One Night Downtown


We walked along Michigan avenue
the green water of the Chicago river
lapping against the tour boats
the violinist on the street
a hat at his feet-his tones
dropping into lower Wacker drive

Romance was in the air- for hours
we watched the fog rise off the water
and play around the parapets
etching our names into the slat of a bench
eating popcorn-our fingers greasy
against each other holding hands

When we arrived at our hotel, we laid back
watching the news and talking quietly
changing channels from game show to talk show
the news gripping us-the violence in the streets
while we had been there-falling in love
blood spilled someone’s love all over the concrete

When we talk about the memory now, all is changed
from the loveliest date ever
to the night someone we never knew
lost her baby boy



Monday random: condiments

  • Summer and I have a love/hate relationship. He caresses my face and neck and chest and makes me sweat and I wipe it off.
  • That is the extent of our lovemaking. Just about the time I am sick of him, he sends rain that soothes my spirit, and roses to delight the eyes.
  • And then there is BBQ.


  • The majority of Americans seem fine with planning every family event around the hottest and buggiest of the summer days.
  • If I had my way, every picnic would be between September and October or early May.
  • But they ply me with grilled burgers and beer and potato salad and I let them. Because, well, it’s BBQ.

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A Golden Age

Chicago Cultural Center
Chicago Cultural Center 78 E. Washington, Chicago IL


Age appears to be best in four things; old wood best to burn, old wine to drink, old friends to trust, and old authors to read.  -Francis Bacon

Walking around my beloved Chicago, I do find my eyes more often passing over the new to admire the old, particularly the architecture that came out of the era just after the great fire in 1871. The Chicago Cultural Center was opened in 1897. Originally the city’s central library, it was converted in the late 70’s to an arts and culture center. I love this building. I walk around it every time like it is the first time. And the real beauty for me of this corner of Michigan and Washington is the old buildings flanked by the new. But for now, let’s look back.

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One city has the key to the door of my heart

Chicago river.jpg


Today I wanted to join in with Norm’s Thursday Doors feature for the first time. I enjoy it each week and though the photos from my little camera can’t hold a candle to his, I wanted to share the ones that featured doors.

This is part a of part 1 of a walking tour I am taking through Chicago with my husband. My stamina could be better so we are taking it in pieces, and on this trip we walked a circle from the train station on Canal Street up Madison, a bit of a skirt through Monroe, then to Michigan Avenue. On the way back, we took Washington because he lost his set of photos from our last visit to Daley Plaza when a computer died. Yes, back-up would have been wise. Let’s not reopen that wound.

I took a few pictures and looked for benches to sit or walls to lean so I could scribble a few verses to take home with me–while he took his hundreds of pictures. I just like to be there. But I did get a few photos to share.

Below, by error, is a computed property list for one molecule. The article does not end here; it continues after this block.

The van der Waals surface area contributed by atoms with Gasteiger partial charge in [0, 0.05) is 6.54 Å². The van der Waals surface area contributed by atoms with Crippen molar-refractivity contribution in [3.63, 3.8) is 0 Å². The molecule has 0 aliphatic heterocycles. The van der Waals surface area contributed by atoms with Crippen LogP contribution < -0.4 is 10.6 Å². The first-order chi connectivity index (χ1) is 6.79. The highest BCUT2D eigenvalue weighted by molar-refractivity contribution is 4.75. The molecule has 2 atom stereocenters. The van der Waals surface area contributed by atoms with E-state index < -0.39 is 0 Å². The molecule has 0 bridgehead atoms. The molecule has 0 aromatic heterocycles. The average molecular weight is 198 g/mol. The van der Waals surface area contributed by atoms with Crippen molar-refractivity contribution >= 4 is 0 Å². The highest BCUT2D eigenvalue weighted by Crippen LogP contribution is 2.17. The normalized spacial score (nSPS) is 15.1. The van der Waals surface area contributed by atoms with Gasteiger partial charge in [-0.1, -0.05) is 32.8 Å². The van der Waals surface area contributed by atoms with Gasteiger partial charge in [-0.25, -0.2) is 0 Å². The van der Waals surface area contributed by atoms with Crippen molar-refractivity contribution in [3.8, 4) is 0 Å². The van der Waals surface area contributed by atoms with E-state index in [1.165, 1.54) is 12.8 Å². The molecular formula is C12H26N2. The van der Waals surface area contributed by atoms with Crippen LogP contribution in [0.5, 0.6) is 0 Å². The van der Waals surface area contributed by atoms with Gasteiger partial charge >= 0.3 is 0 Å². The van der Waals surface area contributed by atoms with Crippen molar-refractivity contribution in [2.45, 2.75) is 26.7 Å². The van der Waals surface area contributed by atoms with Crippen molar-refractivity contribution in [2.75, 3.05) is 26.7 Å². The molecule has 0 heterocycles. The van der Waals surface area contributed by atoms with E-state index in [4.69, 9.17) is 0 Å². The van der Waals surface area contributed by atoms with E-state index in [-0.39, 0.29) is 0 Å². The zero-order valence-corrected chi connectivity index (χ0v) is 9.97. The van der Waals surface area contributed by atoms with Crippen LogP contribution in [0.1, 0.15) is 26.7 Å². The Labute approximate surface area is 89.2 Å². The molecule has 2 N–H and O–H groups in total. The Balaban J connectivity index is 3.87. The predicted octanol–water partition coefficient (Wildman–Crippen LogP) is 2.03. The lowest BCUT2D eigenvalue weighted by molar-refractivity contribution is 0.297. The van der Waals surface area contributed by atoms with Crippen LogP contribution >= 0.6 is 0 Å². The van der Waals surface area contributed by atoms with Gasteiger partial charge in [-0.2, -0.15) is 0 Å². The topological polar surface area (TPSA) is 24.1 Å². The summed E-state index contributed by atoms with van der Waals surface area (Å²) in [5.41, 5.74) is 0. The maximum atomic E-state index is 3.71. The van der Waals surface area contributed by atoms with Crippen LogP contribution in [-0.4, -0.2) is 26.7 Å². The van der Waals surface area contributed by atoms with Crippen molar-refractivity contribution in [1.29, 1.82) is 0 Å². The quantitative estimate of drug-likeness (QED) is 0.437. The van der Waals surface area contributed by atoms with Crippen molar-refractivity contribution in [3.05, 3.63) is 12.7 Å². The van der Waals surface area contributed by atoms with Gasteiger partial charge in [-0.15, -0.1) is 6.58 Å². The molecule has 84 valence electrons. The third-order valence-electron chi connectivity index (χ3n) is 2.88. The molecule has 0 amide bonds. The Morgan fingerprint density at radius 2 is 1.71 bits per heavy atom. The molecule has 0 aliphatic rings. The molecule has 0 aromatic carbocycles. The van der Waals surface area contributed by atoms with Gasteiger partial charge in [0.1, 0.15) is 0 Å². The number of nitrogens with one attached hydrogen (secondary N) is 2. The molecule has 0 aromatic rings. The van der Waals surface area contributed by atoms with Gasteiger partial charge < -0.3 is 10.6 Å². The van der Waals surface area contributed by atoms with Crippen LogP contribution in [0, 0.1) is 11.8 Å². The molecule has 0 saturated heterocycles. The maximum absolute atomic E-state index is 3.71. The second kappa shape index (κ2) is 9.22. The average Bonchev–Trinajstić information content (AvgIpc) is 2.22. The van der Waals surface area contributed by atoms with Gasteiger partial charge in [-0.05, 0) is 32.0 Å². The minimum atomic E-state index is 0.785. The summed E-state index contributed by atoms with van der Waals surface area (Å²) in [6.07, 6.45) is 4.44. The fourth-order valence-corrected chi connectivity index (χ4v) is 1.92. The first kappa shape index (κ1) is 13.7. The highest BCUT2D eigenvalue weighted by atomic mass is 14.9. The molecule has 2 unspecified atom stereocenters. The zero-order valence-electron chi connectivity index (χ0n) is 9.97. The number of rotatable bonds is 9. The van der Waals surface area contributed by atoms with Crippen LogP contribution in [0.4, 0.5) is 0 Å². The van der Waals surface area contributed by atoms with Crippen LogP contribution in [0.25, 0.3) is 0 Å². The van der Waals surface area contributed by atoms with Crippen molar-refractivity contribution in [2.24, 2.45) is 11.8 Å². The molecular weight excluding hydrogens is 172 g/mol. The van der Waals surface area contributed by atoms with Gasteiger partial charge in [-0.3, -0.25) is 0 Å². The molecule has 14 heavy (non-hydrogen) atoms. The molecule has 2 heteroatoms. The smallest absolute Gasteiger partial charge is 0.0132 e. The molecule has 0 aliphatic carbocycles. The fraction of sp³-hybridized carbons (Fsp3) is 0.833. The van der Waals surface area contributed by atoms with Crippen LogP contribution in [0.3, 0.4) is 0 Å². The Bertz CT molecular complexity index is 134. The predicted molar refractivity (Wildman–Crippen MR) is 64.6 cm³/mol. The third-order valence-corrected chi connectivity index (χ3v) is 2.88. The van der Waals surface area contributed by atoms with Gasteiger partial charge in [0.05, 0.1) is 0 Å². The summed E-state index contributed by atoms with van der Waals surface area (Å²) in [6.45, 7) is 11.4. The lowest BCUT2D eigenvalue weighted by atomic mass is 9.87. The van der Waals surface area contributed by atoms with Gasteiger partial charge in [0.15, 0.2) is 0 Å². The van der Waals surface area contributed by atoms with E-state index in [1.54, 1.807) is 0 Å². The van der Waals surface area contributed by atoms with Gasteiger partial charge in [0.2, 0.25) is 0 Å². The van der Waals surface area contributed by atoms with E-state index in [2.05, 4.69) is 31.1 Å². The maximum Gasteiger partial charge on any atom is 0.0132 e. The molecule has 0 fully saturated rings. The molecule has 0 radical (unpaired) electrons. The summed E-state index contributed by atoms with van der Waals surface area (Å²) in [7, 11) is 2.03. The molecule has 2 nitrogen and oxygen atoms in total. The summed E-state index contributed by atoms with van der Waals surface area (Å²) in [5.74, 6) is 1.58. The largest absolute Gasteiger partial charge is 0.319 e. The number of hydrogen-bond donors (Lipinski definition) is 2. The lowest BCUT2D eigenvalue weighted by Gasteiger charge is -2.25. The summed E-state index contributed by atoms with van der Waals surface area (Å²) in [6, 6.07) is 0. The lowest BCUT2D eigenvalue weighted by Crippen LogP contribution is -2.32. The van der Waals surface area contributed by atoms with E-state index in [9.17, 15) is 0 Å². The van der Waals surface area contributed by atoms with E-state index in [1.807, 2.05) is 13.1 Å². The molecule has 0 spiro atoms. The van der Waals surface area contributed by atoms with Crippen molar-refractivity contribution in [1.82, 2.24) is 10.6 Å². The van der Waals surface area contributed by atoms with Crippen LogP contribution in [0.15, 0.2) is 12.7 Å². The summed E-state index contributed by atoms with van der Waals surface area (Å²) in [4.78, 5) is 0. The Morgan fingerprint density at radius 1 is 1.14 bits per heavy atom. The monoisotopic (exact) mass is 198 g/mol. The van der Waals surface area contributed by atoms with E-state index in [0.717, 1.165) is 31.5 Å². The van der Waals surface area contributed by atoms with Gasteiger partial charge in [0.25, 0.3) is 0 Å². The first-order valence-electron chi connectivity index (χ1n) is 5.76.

St Peter's Catholic Church
St. Peter’s–110 W. Madison

The sunshine was unrelenting, but kind when it came to photographs. I get a kick out of light and shadow. I especially loved this view of the cross above the door when I looked up.

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Current events

Attempting a turn right onto the main drag
the street more clogged with cars than normal
due to the flooded out streets–laying low
and they come–and they keep coming

I try to be patient, listening to the radio
a story on NPR about being poor
and their unexpected joy. I
turn on the fan for my face is wet
noon sun through the windshield

A spot opens and a Civic changes lanes
so that I can turn. I mouth a thank you
saying it aloud to only myself
always grateful for sudden kindness

For it feels scarce lately, how about we
yank up some feeling from Christmas-time
because we all feel beaten up by it, you know
what -it- is, the hate that runs deep
and seems to have no bottom

The killing, yes the killing, don’t we all
know what we are talking about, but
the real pain is insidious
words that scald and take years to turn
murderers are made not born

and hate is grown
in a big, wide petri dish

Rest in peace

Did you tidy up before leaving
did you make waffles for breakfast
and make the beds before you showered
did you read some chapters from a novel
or walk hundreds of stairs
did you know it was your last day

Did you make love
did you fantasize about your first meeting
did you eat your favourite doughnut and feel guilty
were you apprehensive about your eye doctor
telling you how your eyes have changed
at so young an age

Did you sing along with the radio
did you dance in your shower
did your kids fuss and make a mess
of cheerios on the sofa watching cartoons
did you get online and tell the world
about the pimple on your back

Did you walk past a church
did it make you think of your mother
did you smile when a child burped
and laughed, or did you scold
did you wipe up the baby’s spit-up
did you know it was your last day


In memory of Nykea Aldridge and all of the 762 people murdered in Chicago in 2016.

I tried to write a well – spoken tribute in her honor and for her children because I was so moved by what happened. The words just wouldn’t come. If we are this stunned by this murder, I can’t imagine how her family feels, especially after finding out the murderers were let out of prison early. If they don’t let this justice system work, it will never ….well, work.

I hate epilogues. But I felt I had to say something. Anything.